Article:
Queer Me Now: The Queer Body & Gaze, an exhibition at Dallas’ 500X which opened on December 7, was taken down by the organization on December 9 in response to an alleged email from the organization’s building management, the Gibson Company. The exhibition featured works by artists Joshua Bryant, Jer’Lisa Devezin, Steven Hector Gonzalez, Christian Roman, and Gem You. The building that houses 500X, at 500 Exposition Avenue, is also a residential building with a number of apartments; residents of the building walk through the public spaces to get to their apartments, and the public spaces are the areas of the building that 500X programs. In a statement on an Instagram account listed as 500X Gallery, the organization announced that it had taken down the show:
“We are very sad to announce that we have to discontinue the showing of works from the Queer Me Now exhibit. Our gallery is in a shared, living space with tenants. Due to the mature content of some of the pieces in the show, the building’s management requested the works to be removed from view.” The post continues: “500X Gallery supports the decision since we do not wish to cause any discomfort and uneasiness amongst residents and their guests. We have no other choice but to comply with management’s request. We were incredibly happy with the turnout during opening weekend and how our space was used as a platform for artists making work of this nature. We will send an update if we are able to offer alternative viewing opportunities for the works involved. Thank you.”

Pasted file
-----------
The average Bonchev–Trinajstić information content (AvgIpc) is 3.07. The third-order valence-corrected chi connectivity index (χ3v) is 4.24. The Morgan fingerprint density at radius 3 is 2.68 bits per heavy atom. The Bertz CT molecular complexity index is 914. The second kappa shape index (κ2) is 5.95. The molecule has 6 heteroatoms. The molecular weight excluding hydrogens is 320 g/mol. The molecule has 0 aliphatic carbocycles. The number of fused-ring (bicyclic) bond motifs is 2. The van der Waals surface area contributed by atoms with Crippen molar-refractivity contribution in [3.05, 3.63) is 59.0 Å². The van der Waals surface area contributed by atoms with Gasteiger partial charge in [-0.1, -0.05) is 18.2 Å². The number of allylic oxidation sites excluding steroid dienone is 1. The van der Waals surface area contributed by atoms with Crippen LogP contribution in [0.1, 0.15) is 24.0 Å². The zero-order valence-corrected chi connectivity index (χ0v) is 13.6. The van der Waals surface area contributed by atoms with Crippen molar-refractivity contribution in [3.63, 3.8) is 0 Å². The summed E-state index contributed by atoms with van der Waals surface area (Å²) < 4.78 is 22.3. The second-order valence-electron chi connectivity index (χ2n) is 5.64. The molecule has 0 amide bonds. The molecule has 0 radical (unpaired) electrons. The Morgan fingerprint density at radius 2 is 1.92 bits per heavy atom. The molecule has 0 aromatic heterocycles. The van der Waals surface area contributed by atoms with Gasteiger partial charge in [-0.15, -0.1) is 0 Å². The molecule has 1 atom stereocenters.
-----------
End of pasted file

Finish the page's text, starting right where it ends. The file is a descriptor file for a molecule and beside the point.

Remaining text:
We reached out to Narong Tintamusik, Queer Me Now‘s curator, and he wrote of the alleged email from the Gibson Company. “On Monday morning (December 9) at 8:15 am, we received an email from the landlord, Gibson Co, saying the work had to be removed by the end of the day or they would remove it for us,” Tintamusik wrote in an email to Glasstire. “They mentioned that since our gallery is within a shared, public space, the works are not appropriate and never will be approved by them. 500X removed the pieces from view later that same Monday night. We personally de-installed the exhibit due to the possibility of the handling damages to the works and being evicted.”
Glasstire reached out to representatives of the Gibson Company for a response, and they declined to comment.
Tintamusik also stated that the alleged complaint did not specify a particular work, although some of the pieces in Queer Me Now were “very explicit imagery of homosexual relations and desire,” he stated. “We are both frustrated and deeply saddened that this happened to us.”
For more on this from Glasstire, read William Sarradet’s op-ed here.
For more on 500X, please visit its website here.